E-Net News

N.C. Campus Compact honors Kernodle Center leader

An organization that helps universities across North Carolina develop an ethos of volunteerism and service among students has awarded Mary Morrison, director of the Kernodle Center for Service Learning and Community Engagement at Elon University, its 2011 Civic Engagement Professional of the Year Award.

Mary Morrison, director of the Kernodle Center for Service Learning and Community Engagement at Elon University, is congratulated by Elon University President Leo M. Lambert for being named the 2011 Civic Engagement Professional of the Year Award by North Carolina Campus Compact.

Morrison received her award on Feb. 9, 2011, during the North Carolina Campus Compact’s annual Pathways to Achieving Civic Engagement (PACE) Conference, hosted this year by Elon with hundreds of faculty and professionals from around the state in attendance.

The Civic Engagement Professional of the Year Award recognizes a staff person at a North Carolina Campus Compact member campus “that has worked towards the institutionalization of service, created and strived towards a vision of service on their campus, supported faculty and students, and formed innovative campus-community partnerships.”

In her acceptance remarks to a crowded McKinnon Hall, Morrison thanked “every person who has been a part of my career for 30 years” and offered special acknowledgement to her father, husband and son because of their own involvement in a family tradition of civic engagement and social justice.

She also lauded the focus that many North Carolina institutions of higher learning have placed on civic engagement.

“Through our work in civic engagement and service learning we are teaching students about compassion, commitment and community. Who else can make this claim?” she said. “Even when you feel you are laboring in the dark, alone and unappreciated, you are doing the essential work of higher education: teaching the next generation that our democracy stays strong when we attend to the people who have the least in society.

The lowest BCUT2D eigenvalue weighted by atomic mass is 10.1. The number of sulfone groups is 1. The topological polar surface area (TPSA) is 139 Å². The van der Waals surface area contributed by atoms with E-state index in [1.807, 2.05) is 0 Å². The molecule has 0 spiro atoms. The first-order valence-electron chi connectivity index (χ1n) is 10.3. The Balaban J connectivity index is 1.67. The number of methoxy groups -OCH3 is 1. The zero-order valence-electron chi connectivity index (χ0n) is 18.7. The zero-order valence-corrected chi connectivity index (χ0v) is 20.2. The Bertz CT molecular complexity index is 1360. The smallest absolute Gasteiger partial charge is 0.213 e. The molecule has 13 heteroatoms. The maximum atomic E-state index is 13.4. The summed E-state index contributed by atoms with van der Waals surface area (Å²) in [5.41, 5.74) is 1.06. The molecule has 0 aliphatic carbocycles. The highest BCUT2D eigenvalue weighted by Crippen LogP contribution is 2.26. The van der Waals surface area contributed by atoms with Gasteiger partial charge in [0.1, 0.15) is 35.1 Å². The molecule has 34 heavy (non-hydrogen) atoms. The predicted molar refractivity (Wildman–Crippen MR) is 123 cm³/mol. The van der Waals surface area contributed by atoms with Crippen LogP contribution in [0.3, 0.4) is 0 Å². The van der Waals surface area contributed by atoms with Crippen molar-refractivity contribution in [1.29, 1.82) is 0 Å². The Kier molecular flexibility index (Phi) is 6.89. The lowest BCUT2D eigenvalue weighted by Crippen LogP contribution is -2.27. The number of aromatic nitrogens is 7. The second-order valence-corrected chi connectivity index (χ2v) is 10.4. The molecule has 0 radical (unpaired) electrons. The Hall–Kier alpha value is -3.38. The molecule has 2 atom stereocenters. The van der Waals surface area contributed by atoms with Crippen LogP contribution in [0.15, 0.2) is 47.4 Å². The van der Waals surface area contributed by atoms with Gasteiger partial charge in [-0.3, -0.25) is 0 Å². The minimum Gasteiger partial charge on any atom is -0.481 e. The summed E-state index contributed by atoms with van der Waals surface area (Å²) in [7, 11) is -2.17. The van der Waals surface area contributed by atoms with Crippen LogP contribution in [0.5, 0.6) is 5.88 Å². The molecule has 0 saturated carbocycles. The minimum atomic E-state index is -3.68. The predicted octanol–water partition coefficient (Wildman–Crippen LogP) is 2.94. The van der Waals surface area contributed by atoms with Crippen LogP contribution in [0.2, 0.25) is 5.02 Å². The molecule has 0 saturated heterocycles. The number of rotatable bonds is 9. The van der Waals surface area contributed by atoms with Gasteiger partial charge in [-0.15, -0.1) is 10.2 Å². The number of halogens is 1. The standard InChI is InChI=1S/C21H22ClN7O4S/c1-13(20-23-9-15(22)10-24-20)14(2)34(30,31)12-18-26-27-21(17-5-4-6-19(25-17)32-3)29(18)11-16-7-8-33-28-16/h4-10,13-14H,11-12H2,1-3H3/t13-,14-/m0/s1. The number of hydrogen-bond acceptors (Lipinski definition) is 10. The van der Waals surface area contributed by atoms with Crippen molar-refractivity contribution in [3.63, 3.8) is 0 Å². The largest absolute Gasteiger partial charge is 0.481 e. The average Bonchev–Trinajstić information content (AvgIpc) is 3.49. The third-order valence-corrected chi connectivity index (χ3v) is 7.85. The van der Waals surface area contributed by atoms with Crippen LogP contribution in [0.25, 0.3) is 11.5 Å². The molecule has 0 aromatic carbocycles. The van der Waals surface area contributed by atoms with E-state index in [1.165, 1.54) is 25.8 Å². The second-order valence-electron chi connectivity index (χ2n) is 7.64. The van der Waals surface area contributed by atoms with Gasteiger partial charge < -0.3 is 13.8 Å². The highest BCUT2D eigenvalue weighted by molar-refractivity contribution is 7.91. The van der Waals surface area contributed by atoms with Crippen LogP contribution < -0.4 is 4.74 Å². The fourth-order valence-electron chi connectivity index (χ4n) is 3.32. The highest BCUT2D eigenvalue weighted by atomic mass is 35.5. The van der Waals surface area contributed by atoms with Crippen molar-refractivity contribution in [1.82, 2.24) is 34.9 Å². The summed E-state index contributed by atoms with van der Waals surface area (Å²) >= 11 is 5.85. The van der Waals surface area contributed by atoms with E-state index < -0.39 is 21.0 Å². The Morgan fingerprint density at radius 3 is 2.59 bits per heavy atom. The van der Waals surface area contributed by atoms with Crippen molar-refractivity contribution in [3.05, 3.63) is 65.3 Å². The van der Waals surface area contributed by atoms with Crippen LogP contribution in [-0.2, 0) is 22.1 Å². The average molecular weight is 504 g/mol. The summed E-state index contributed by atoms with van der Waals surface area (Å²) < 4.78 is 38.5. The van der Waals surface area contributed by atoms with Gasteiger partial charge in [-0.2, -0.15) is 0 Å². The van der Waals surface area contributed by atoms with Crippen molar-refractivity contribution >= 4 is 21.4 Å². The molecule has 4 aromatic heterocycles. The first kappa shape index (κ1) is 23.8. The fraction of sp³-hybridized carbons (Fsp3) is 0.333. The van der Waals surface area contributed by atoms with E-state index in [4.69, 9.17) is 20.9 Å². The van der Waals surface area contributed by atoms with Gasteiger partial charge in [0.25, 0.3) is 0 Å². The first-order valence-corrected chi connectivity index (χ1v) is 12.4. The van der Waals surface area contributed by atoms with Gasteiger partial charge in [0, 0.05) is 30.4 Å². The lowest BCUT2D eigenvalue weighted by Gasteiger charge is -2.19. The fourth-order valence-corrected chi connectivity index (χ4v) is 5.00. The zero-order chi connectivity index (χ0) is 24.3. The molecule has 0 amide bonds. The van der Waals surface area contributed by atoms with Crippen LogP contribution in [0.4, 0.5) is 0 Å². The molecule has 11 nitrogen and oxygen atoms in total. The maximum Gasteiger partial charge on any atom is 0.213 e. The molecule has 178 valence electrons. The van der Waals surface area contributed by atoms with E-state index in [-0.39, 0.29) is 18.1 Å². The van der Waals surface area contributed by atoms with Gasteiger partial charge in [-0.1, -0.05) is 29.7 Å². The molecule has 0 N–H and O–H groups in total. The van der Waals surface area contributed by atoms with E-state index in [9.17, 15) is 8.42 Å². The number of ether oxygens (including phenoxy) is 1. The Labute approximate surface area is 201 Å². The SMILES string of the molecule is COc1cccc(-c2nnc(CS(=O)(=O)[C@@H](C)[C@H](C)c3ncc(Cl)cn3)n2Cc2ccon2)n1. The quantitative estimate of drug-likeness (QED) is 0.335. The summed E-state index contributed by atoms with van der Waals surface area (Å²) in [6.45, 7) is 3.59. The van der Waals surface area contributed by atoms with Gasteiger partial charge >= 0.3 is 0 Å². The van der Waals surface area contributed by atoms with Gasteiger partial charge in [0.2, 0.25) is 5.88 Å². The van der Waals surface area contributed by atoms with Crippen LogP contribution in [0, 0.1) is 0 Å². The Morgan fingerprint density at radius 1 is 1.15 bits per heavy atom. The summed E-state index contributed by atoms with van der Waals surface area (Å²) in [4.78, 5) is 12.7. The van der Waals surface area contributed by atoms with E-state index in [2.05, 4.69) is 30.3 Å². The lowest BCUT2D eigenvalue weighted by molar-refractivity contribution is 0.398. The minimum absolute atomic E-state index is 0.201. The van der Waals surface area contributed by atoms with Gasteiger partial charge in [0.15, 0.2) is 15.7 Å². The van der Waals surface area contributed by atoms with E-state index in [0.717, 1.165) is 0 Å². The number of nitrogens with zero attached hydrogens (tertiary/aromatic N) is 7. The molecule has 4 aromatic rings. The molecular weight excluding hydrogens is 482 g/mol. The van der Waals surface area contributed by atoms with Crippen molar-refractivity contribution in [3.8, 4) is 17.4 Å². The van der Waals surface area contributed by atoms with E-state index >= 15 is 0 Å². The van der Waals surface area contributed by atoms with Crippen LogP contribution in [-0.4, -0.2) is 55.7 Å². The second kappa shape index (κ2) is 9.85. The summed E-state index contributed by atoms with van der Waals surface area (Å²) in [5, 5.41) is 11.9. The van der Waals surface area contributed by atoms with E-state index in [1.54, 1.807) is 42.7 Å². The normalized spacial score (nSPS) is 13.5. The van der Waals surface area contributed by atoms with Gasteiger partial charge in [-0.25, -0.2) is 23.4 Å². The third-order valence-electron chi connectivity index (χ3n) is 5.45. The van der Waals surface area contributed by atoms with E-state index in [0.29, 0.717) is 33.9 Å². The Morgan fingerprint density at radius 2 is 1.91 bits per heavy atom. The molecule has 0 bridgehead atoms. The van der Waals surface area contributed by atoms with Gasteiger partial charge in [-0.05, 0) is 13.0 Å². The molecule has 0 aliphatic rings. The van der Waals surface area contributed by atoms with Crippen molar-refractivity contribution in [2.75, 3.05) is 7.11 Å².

Every time we give voice to the poor and marginalized, we are doing the most important work we can do for our communities, our state, our nation and our world.

At Elon, Morrison formed the Kernodle Center Advisory Committee, and she serves as the "go to" for important service-learning initiatives. Service-learning courses have grown 31 percent, with associated service hours increasing 67 percent, since her arrival in 2006. She teachers a popular course on community engagement, and is the founding co-director of the Civic Engagement Scholars program.

Other innovative programs that have been developed under her leadership include the Downtown/East Burlington Biobus Route and the Campus Kitchen at Elon University. Alternative break trips have grown to nine trips a year, with Morrison empowering students to take action to address issues important to them.

Prior to her position with Elon, Morrison served as the director of programs and outreach for GEAR UP NC at the University of North Carolina General Administration, as the director of the APPLES Service Learning Program at UNC Chapel Hill, as a continuing education specialist at the William and Ida Friday Center for Continuing Education at UNC Chapel Hill, and as extension agent for Orange County 4-H Cooperative Extension.

To learn more about the award, including previous recipients, visit http://org.elon.edu/nccc/awards/profotya.html.

Eric Townsend,
Staff
3/29/2011 11:42 AM